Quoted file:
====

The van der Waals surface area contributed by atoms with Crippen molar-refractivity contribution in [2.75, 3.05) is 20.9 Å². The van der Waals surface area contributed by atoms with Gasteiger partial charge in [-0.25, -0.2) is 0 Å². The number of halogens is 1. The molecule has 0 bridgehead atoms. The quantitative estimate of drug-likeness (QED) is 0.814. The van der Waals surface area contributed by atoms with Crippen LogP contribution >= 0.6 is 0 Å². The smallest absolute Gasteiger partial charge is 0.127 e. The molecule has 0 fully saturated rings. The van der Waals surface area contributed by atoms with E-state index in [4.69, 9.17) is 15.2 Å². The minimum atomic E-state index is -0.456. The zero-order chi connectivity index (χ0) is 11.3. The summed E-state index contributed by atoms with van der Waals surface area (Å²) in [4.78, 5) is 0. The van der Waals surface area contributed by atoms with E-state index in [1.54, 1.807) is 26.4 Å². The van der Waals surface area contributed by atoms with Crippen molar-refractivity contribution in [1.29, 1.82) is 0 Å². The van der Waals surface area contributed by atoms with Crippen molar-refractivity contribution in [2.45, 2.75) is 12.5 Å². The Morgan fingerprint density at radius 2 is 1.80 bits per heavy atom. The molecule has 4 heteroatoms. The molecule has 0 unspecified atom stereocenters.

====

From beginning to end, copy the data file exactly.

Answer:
The van der Waals surface area contributed by atoms with Crippen molar-refractivity contribution in [2.75, 3.05) is 20.9 Å². The van der Waals surface area contributed by atoms with Gasteiger partial charge in [-0.25, -0.2) is 0 Å². The number of halogens is 1. The molecule has 0 bridgehead atoms. The quantitative estimate of drug-likeness (QED) is 0.814. The van der Waals surface area contributed by atoms with Crippen LogP contribution >= 0.6 is 0 Å². The smallest absolute Gasteiger partial charge is 0.127 e. The molecule has 0 fully saturated rings. The van der Waals surface area contributed by atoms with E-state index in [4.69, 9.17) is 15.2 Å². The minimum atomic E-state index is -0.456. The zero-order chi connectivity index (χ0) is 11.3. The summed E-state index contributed by atoms with van der Waals surface area (Å²) in [4.78, 5) is 0. The van der Waals surface area contributed by atoms with E-state index in [1.54, 1.807) is 26.4 Å². The van der Waals surface area contributed by atoms with Crippen molar-refractivity contribution in [1.29, 1.82) is 0 Å². The van der Waals surface area contributed by atoms with Crippen molar-refractivity contribution in [2.45, 2.75) is 12.5 Å². The Morgan fingerprint density at radius 2 is 1.80 bits per heavy atom. The molecule has 4 heteroatoms. The molecule has 0 unspecified atom stereocenters.